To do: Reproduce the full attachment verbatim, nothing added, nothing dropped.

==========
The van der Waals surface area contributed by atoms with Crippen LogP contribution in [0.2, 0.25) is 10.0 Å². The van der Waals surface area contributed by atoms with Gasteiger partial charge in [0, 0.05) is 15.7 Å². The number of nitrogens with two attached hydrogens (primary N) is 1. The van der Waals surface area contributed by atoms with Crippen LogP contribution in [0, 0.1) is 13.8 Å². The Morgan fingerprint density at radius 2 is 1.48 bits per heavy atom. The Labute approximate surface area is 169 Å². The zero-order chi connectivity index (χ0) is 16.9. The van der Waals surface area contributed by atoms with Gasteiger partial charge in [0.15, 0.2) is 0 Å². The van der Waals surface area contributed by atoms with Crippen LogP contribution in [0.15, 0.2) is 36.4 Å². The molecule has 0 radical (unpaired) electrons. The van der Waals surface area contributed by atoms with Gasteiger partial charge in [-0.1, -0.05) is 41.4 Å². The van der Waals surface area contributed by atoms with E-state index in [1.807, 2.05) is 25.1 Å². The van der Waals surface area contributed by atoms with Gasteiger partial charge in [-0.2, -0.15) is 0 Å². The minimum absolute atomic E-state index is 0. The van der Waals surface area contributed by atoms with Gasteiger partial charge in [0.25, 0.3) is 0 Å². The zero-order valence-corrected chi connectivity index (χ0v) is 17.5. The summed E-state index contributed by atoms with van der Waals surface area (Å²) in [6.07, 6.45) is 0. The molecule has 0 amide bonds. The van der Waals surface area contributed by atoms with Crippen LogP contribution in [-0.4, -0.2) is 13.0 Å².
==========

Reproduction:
The van der Waals surface area contributed by atoms with Crippen LogP contribution in [0.2, 0.25) is 10.0 Å². The van der Waals surface area contributed by atoms with Gasteiger partial charge in [0, 0.05) is 15.7 Å². The number of nitrogens with two attached hydrogens (primary N) is 1. The van der Waals surface area contributed by atoms with Crippen LogP contribution in [0, 0.1) is 13.8 Å². The Morgan fingerprint density at radius 2 is 1.48 bits per heavy atom. The Labute approximate surface area is 169 Å². The zero-order chi connectivity index (χ0) is 16.9. The van der Waals surface area contributed by atoms with Gasteiger partial charge in [0.15, 0.2) is 0 Å². The van der Waals surface area contributed by atoms with Crippen LogP contribution in [0.15, 0.2) is 36.4 Å². The molecule has 0 radical (unpaired) electrons. The van der Waals surface area contributed by atoms with Gasteiger partial charge in [-0.1, -0.05) is 41.4 Å². The van der Waals surface area contributed by atoms with E-state index in [1.807, 2.05) is 25.1 Å². The van der Waals surface area contributed by atoms with Gasteiger partial charge in [-0.2, -0.15) is 0 Å². The minimum absolute atomic E-state index is 0. The van der Waals surface area contributed by atoms with Gasteiger partial charge in [0.25, 0.3) is 0 Å². The zero-order valence-corrected chi connectivity index (χ0v) is 17.5. The summed E-state index contributed by atoms with van der Waals surface area (Å²) in [6.07, 6.45) is 0. The molecule has 0 amide bonds. The van der Waals surface area contributed by atoms with Crippen LogP contribution in [-0.4, -0.2) is 13.0 Å².